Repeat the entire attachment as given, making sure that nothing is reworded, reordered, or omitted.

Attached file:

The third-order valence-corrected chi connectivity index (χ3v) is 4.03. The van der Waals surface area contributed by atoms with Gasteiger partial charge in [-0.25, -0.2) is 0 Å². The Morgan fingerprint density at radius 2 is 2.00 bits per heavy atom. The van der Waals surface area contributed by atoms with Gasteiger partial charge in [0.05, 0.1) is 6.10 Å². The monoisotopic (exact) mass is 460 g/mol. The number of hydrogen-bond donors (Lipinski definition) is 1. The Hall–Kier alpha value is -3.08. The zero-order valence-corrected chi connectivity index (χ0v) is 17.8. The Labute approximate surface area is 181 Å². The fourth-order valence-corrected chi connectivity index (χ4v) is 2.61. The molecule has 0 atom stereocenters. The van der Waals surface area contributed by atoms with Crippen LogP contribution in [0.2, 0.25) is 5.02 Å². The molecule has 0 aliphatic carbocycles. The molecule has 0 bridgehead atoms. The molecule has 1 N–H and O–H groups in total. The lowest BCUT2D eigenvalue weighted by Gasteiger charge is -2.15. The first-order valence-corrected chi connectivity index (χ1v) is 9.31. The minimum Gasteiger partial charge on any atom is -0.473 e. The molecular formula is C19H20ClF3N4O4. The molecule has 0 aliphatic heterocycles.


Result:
The third-order valence-corrected chi connectivity index (χ3v) is 4.03. The van der Waals surface area contributed by atoms with Gasteiger partial charge in [-0.25, -0.2) is 0 Å². The Morgan fingerprint density at radius 2 is 2.00 bits per heavy atom. The van der Waals surface area contributed by atoms with Gasteiger partial charge in [0.05, 0.1) is 6.10 Å². The monoisotopic (exact) mass is 460 g/mol. The number of hydrogen-bond donors (Lipinski definition) is 1. The Hall–Kier alpha value is -3.08. The zero-order valence-corrected chi connectivity index (χ0v) is 17.8. The Labute approximate surface area is 181 Å². The fourth-order valence-corrected chi connectivity index (χ4v) is 2.61. The molecule has 0 atom stereocenters. The van der Waals surface area contributed by atoms with Crippen LogP contribution in [0.2, 0.25) is 5.02 Å². The molecule has 0 aliphatic carbocycles. The molecule has 0 bridgehead atoms. The molecule has 1 N–H and O–H groups in total. The lowest BCUT2D eigenvalue weighted by Gasteiger charge is -2.15. The first-order valence-corrected chi connectivity index (χ1v) is 9.31. The minimum Gasteiger partial charge on any atom is -0.473 e. The molecular formula is C19H20ClF3N4O4. The molecule has 0 aliphatic heterocycles.